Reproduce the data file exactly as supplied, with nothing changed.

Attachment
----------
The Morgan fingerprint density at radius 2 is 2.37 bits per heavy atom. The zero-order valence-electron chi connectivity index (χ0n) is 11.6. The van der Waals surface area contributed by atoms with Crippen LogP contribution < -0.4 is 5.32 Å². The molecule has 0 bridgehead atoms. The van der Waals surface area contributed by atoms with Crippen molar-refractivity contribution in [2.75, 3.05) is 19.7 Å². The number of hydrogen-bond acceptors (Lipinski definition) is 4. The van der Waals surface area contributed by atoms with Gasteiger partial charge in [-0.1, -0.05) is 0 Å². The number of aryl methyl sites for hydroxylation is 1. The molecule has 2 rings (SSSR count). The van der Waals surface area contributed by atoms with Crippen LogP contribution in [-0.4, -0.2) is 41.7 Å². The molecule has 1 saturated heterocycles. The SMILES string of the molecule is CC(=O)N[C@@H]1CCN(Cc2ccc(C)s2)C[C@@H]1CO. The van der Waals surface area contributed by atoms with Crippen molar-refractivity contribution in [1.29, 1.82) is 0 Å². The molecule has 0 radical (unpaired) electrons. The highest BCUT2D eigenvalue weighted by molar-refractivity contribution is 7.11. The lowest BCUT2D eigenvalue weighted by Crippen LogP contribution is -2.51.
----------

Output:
The Morgan fingerprint density at radius 2 is 2.37 bits per heavy atom. The zero-order valence-electron chi connectivity index (χ0n) is 11.6. The van der Waals surface area contributed by atoms with Crippen LogP contribution < -0.4 is 5.32 Å². The molecule has 0 bridgehead atoms. The van der Waals surface area contributed by atoms with Crippen molar-refractivity contribution in [2.75, 3.05) is 19.7 Å². The number of hydrogen-bond acceptors (Lipinski definition) is 4. The van der Waals surface area contributed by atoms with Gasteiger partial charge in [-0.1, -0.05) is 0 Å². The number of aryl methyl sites for hydroxylation is 1. The molecule has 2 rings (SSSR count). The van der Waals surface area contributed by atoms with Crippen LogP contribution in [-0.4, -0.2) is 41.7 Å². The molecule has 1 saturated heterocycles. The SMILES string of the molecule is CC(=O)N[C@@H]1CCN(Cc2ccc(C)s2)C[C@@H]1CO. The van der Waals surface area contributed by atoms with Crippen molar-refractivity contribution in [1.29, 1.82) is 0 Å². The molecule has 0 radical (unpaired) electrons. The highest BCUT2D eigenvalue weighted by molar-refractivity contribution is 7.11. The lowest BCUT2D eigenvalue weighted by Crippen LogP contribution is -2.51.